Britain should prepare its courts for a flood of bankruptcies in the next few months and needs to liberalise its insolvency system to prevent viable businesses from going bust, a senior American economist and policymaker has warned.
Randall Kroszner, who sat on the Federal Reserve’s board of governors during the financial crisis, said that policymakers should take a pragmatic approach to corporate insolvency to protect jobs and to preserve as much economic value as possible.
He urged politicians to avoid being seduced by false hopes of a swift, V-shaped, recovery. “Of course politicians are reluctant to look to the negative,” he said. “Everybody wants a V and if you have a V you don’t have to worry about widespread bankruptcy and restructuring. But we have to acknowledge that this might be the case, so it’s important to be prepared for that and to minimise the damage.”
Governments around the world have begun to adapt insolvency laws to try to mitigate against the consequences of an expected surge in business failures. In March, Britain suspended laws on wrongful trading, allowing directors to keep technically insolvent companies open during the pandemic without fear of legal action. Under wrongful trading laws, directors can be sued for failing to wind up a company if it is running out of cash and facing insolvency.
Nevertheless, politicians and bankers are braced for a wave of business failures. Companies have borrowed billions of pounds through government-backed loans and economists are warning that many will collapse under of unsustainable debts if economic demand does not recover quickly enough.
Professor Kroszner, of the University of Chicago’s Booth School of Business, said that a relaxation of the insolvency rules could help to protect jobs and economic activity. “Given the number of bankruptcies are likely to go up quite significantly, it can be better for the economy and better for the debt-holders to not [wind down the business] and to do a restructuring that maintains employment,” he said.
“You won’t have the same liquidation and everyone being turned out of work. You can say, ‘OK, there’s a solid operation here with a high debt, so we want to restructure the debt burden but we want to maintain the underlying economic activity.’ That’s good for the economy, good for the workers and good for the bond-holders.”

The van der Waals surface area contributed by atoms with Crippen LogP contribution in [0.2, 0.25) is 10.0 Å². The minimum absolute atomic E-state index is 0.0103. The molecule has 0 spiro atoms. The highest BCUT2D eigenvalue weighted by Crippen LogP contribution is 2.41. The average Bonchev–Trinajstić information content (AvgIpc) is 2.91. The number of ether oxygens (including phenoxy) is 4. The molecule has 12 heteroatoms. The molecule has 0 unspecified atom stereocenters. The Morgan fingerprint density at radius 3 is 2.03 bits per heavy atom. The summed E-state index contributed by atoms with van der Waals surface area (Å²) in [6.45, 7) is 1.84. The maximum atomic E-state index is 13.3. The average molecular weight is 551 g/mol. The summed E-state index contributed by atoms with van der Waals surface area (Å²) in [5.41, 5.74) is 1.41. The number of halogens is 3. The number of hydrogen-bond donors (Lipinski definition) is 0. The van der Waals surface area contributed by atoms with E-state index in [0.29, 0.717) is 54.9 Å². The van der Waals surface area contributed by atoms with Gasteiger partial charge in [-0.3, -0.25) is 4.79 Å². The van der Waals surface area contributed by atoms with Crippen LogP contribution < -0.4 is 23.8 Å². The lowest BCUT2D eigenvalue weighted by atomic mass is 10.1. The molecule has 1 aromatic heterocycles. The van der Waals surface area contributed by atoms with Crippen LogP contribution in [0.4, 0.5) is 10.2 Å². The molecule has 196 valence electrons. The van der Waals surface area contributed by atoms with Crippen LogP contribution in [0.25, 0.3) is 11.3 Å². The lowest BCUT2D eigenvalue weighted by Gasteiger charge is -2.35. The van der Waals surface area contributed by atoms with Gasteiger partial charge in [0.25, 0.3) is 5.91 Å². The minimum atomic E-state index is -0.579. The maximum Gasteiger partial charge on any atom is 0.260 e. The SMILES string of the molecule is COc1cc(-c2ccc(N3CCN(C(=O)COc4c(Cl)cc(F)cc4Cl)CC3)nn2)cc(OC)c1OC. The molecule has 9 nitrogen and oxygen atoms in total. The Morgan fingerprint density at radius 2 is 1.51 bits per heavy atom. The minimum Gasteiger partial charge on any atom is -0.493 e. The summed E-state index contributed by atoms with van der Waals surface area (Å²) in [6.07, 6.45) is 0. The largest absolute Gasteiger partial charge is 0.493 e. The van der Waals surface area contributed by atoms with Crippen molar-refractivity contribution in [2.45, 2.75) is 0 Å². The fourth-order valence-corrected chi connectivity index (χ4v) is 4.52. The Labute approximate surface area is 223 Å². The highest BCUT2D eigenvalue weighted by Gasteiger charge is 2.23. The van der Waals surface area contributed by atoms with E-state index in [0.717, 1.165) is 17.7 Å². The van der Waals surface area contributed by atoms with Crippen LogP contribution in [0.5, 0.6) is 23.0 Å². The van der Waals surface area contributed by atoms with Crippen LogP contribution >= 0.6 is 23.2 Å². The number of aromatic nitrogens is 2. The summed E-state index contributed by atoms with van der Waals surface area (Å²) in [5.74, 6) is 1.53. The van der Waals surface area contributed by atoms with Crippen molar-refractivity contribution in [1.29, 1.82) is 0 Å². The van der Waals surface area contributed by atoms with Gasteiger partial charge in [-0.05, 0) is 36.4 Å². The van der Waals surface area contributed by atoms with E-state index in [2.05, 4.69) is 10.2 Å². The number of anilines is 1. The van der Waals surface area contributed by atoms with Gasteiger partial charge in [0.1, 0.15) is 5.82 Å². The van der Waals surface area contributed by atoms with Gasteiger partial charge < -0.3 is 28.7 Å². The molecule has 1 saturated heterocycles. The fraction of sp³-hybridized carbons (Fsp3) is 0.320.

He said that a good bankruptcy system was able to distinguish between unviable, or zombie, companies and those that would have survived were it not for Covid-19. Professor Kroszner, 58, drew on the example of Chapter 11 proceedings in the United States, which allow businesses to operate while paying creditors through a restructured payment plan and for directors to continue to run the business. Governments worldwide have borrowed from Chapter 11, but many of the benefits are available only in America.
In May, Chapter 11 proceedings in the US soared by 48 per cent, prompting bankruptcy experts to warn of potential delays in processing claims. They said that many viable businesses would be forced into liquidation prematurely if backlogs grew excessively. A group of academics wrote to Congress, urging policymakers to hire more clerks and to bring judges out of retirement.
Professor Kroszner said that British courts would face similar challenges. “Having a very effective and efficient bankruptcy, where you have expedited bankruptcies and sufficient resources in the legal system, is very important,” he said.